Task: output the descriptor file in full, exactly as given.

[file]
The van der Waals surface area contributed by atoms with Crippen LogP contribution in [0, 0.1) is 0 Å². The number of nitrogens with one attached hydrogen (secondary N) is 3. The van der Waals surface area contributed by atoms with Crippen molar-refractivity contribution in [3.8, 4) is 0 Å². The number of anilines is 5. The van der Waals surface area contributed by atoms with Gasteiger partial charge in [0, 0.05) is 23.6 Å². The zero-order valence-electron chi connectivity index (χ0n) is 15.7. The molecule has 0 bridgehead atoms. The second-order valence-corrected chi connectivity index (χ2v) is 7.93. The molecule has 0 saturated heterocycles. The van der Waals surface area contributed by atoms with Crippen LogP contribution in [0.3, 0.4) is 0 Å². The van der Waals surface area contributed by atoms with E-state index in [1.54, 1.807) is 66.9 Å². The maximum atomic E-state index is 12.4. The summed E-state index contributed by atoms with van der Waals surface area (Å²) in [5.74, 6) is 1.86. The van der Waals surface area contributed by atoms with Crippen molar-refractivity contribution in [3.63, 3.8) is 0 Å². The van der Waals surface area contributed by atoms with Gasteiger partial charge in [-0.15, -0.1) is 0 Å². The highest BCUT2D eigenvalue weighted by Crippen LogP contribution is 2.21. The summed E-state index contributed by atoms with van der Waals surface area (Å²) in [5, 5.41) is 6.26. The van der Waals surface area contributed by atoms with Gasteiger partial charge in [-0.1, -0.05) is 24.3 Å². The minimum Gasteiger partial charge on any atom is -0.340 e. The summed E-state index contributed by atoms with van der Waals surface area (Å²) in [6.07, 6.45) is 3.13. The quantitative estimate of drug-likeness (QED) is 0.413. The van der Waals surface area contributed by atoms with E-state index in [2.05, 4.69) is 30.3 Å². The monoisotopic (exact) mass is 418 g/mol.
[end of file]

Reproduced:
The van der Waals surface area contributed by atoms with Crippen LogP contribution in [0, 0.1) is 0 Å². The number of nitrogens with one attached hydrogen (secondary N) is 3. The van der Waals surface area contributed by atoms with Crippen molar-refractivity contribution in [3.8, 4) is 0 Å². The number of anilines is 5. The van der Waals surface area contributed by atoms with Gasteiger partial charge in [0, 0.05) is 23.6 Å². The zero-order valence-electron chi connectivity index (χ0n) is 15.7. The molecule has 0 bridgehead atoms. The second-order valence-corrected chi connectivity index (χ2v) is 7.93. The molecule has 0 saturated heterocycles. The van der Waals surface area contributed by atoms with Crippen LogP contribution in [0.3, 0.4) is 0 Å². The van der Waals surface area contributed by atoms with E-state index in [1.54, 1.807) is 66.9 Å². The maximum atomic E-state index is 12.4. The summed E-state index contributed by atoms with van der Waals surface area (Å²) in [5.74, 6) is 1.86. The van der Waals surface area contributed by atoms with Crippen molar-refractivity contribution in [3.63, 3.8) is 0 Å². The van der Waals surface area contributed by atoms with Gasteiger partial charge in [-0.15, -0.1) is 0 Å². The highest BCUT2D eigenvalue weighted by Crippen LogP contribution is 2.21. The summed E-state index contributed by atoms with van der Waals surface area (Å²) in [5, 5.41) is 6.26. The van der Waals surface area contributed by atoms with Gasteiger partial charge in [-0.1, -0.05) is 24.3 Å². The minimum Gasteiger partial charge on any atom is -0.340 e. The summed E-state index contributed by atoms with van der Waals surface area (Å²) in [6.07, 6.45) is 3.13. The quantitative estimate of drug-likeness (QED) is 0.413. The van der Waals surface area contributed by atoms with E-state index in [2.05, 4.69) is 30.3 Å². The monoisotopic (exact) mass is 418 g/mol.